A blogger and keynote speaker’s debut memoir about losing her young husband to cancer and the struggle to rebuild her life.
Sharp’s marriage to her beloved first husband, Brett, seemed all but inevitable. Both “had grown up in neighboring towns with both parents still together and mutual friends of all ages.” But when Brett was diagnosed with brain cancer just three years later, the pair faced the defining challenge of their marriage. He survived chemotherapy and went into remission, but radiation caused permanent baldness, a case of severe neuropathy and other health issues. Both decided to start a family despite the pall of uncertainty that the cancer had spread over their lives, and in vitro fertilization allowed Sharp to become pregnant with twins. However, within days of giving birth, they learned that Brett’s cancer had returned. For two and a half years, Sharp was brutally squeezed between managing new motherhood and caring for a rapidly declining spouse. Eventually, Brett succumbed to the disease, and healing from a death that had taken place over seven of their 11 years of marriage proved extremely difficult. Sharp had to deal with her own grief as well as that of two small, frightened children, who could not understand that their father was never coming back again. The author moved to Denver, where, after reading an article on eligible bachelors in a local magazine, she sent an email to Steve Saunders, who had lost his own wife to cancer and was himself the father of two teenage sons. Through dating, and eventually marrying, a widower with experiences so like her own, and then learning how to live in a blended family, Sharp came to her most powerful realization: While it would never be possible to completely “balance the scales” after a loss of the kind she suffered, she could still rededicate herself to living life to the fullest.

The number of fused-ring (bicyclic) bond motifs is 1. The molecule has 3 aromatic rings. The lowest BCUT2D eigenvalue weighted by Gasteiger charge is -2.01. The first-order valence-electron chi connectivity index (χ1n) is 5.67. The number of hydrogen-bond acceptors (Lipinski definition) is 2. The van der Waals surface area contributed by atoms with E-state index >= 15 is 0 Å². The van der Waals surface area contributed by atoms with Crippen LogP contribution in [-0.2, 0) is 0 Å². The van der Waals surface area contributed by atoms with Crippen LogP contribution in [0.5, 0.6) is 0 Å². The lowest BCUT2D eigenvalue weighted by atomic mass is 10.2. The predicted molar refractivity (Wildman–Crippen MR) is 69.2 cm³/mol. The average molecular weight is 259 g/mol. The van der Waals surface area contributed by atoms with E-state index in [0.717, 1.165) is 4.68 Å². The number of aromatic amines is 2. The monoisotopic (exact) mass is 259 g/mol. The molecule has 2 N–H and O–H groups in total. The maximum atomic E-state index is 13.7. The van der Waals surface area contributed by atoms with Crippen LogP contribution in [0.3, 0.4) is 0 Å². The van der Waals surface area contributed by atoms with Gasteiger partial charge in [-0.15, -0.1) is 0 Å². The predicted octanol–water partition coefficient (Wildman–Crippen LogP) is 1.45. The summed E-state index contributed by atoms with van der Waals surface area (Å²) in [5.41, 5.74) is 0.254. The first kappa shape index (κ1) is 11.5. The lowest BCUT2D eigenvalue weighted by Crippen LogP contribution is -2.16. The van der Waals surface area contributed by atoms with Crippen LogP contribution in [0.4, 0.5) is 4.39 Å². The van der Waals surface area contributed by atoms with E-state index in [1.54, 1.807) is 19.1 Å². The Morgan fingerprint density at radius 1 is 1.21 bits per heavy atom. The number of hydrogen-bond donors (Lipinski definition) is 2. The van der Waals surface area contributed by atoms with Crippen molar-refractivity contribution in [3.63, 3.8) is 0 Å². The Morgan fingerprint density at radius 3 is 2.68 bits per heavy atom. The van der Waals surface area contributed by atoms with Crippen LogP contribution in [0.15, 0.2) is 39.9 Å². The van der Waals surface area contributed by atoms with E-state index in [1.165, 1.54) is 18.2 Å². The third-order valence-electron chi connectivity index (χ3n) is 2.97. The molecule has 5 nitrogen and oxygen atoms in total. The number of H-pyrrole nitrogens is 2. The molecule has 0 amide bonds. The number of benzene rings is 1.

Wrenching yet eloquent and fiercely hopeful.